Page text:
‘Being an hour behind is great for the Canaries’

The President of the Canary Islands has argued that the clocks should always be an hour behind the rest of Spain to guarantee free advertising for the Atlantic archipelago.

'Being an hour behind is great for the Canaries'
Life moves at a different pace in the Atlantic archipelago and the line "one hour less in the Canaries" plays up the stereotype. Photo: El coleccionista de instantes/Flickr

Anyone who's tuned in to the news on TV or on the radio in Spain when the clock strikes the hour is likely to be familiar with the line "One hour less in the Canaries".

The Canary archipelago, which is approximately 2,000 kilometres southwest  from the capital Madrid, is in the same time zone as London or Dublin, commonly known as Greenwich Mean Time.

But a recent proposal by Spain's Rationalization of Timetables Association (Arhoe) has led the Spanish government to debate whether the clocks should be put back an hour to increase productivity and sleeping hours.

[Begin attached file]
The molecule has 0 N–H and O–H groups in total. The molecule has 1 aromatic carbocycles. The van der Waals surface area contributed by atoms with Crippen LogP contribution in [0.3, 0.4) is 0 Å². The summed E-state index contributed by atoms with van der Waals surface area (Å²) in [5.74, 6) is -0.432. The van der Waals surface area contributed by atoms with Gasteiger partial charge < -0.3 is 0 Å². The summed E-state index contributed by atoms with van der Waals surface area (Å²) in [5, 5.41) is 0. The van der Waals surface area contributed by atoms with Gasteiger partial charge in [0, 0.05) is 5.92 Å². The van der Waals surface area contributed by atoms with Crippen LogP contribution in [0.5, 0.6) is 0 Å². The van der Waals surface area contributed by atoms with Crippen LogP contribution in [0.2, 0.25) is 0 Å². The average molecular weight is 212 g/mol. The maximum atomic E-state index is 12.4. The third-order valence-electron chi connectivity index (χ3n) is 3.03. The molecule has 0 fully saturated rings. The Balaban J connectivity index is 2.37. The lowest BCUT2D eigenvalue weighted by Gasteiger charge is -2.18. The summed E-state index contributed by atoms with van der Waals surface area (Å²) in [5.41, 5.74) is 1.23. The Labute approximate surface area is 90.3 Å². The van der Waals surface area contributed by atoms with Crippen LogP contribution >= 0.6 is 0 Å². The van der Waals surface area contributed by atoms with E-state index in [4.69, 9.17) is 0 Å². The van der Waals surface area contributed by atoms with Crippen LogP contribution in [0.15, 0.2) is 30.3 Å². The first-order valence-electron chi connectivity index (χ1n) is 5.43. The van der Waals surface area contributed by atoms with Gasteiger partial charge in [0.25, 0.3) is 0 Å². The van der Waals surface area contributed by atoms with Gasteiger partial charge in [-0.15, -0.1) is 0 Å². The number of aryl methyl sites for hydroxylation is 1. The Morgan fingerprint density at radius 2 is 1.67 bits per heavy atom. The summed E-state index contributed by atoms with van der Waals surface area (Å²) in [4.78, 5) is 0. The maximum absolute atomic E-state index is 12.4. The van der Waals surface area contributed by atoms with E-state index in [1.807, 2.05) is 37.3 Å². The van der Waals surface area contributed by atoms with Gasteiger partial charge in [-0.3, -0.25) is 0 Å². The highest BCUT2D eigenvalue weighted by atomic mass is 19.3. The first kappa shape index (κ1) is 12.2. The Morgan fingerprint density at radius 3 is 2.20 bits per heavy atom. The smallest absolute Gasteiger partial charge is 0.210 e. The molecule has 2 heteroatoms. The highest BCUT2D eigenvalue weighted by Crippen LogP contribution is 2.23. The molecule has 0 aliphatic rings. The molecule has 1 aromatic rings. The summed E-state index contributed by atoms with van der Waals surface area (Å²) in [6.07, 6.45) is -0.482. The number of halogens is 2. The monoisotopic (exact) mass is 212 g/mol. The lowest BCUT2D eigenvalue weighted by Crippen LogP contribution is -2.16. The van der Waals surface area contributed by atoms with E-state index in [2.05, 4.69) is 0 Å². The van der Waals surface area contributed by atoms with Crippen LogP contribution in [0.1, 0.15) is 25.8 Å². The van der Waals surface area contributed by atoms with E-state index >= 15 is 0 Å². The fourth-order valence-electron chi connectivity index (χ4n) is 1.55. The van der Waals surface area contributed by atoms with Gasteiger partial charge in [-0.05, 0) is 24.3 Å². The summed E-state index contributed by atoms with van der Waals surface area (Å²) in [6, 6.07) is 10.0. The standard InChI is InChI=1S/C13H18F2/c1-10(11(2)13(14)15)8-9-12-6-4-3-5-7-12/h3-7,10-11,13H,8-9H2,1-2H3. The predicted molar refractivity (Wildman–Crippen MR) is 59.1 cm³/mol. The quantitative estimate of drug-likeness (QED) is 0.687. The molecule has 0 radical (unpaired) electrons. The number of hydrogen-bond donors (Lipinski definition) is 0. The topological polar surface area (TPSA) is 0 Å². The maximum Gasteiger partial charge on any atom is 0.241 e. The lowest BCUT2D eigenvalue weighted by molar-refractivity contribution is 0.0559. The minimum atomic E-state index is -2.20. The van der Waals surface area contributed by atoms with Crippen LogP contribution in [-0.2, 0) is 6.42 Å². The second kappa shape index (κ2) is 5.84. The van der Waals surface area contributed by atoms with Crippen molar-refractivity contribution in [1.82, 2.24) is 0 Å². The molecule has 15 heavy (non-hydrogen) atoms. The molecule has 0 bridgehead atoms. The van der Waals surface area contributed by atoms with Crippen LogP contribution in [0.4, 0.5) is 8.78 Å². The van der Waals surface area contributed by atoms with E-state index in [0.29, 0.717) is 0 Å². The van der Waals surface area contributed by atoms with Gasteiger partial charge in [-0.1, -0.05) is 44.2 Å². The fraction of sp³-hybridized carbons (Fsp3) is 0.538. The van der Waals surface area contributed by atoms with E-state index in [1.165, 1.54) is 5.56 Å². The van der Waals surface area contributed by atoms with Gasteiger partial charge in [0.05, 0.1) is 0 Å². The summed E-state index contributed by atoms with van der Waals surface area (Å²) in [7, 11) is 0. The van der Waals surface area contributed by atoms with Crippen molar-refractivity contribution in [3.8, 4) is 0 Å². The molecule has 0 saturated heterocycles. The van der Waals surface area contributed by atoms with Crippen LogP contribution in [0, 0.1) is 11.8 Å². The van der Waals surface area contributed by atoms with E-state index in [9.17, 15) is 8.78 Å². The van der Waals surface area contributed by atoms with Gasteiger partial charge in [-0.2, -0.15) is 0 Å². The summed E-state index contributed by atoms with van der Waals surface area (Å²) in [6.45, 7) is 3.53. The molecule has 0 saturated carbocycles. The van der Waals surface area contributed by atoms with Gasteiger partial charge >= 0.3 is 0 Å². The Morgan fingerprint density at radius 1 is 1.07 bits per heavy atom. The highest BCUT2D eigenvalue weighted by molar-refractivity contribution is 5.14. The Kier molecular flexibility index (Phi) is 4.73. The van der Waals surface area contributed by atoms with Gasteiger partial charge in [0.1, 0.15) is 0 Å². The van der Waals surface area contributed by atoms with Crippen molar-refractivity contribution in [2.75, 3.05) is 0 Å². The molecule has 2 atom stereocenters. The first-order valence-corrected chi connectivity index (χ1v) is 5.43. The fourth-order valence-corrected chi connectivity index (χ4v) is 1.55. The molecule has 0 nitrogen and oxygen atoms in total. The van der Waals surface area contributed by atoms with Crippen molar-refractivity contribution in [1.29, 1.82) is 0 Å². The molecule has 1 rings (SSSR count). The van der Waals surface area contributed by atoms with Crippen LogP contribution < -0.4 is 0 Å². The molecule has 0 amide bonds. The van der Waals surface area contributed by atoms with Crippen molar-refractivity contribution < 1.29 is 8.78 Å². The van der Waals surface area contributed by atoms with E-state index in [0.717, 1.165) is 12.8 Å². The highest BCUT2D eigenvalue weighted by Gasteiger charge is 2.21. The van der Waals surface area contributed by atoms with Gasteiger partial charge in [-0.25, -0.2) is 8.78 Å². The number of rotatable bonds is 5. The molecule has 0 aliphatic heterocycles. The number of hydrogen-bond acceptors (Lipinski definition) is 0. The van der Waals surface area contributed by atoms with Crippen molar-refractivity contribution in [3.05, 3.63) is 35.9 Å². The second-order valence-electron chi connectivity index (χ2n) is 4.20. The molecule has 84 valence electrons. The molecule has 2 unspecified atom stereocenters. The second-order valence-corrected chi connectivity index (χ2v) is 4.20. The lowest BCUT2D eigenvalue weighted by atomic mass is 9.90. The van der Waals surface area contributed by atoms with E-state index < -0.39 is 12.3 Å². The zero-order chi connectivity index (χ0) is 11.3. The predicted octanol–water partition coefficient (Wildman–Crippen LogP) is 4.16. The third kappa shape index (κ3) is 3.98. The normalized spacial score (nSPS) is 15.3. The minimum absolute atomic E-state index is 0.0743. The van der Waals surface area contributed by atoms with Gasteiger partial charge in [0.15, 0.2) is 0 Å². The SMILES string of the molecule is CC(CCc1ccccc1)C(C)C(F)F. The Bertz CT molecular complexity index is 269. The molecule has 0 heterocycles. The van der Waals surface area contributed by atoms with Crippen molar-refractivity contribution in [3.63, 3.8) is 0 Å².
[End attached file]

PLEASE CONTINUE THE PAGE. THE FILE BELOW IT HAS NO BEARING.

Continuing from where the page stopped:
The news has alarmed Paulino Rivero, President of the Canary Government, who on Friday wrote in his blog that the islands would "lose their constant mention" in Spain’s media if the clocks stood the same as on the mainland.

"How much is it worth in advertising terms to be mentioned every hour in mainland Spain’s media?" Rivero argued in his blog.

"How much would we lose if no reference was made to the Canaries any longer?"

The Spanish Parliament is currently evaluating the socioeconomic benefits of going back to Greenwich Mean Time, as Spain only put the clocks forward sixty years ago when dictator Francisco Franco decided to be in the same time zone as Hitler’s Germany.

As for the Canaries, the decision to be in the same time zone as London was made by King Alfonso XIII in 1922.

The Spanish monarch responded to pressure from Britain, who had a large commercial trade network in the Canary Islands at the time.

The archipelago, just off the coast of Morocco should in fact be one hour behind Greenwich Mean Time because of its more westerly positioning in the Atlantic Ocean.

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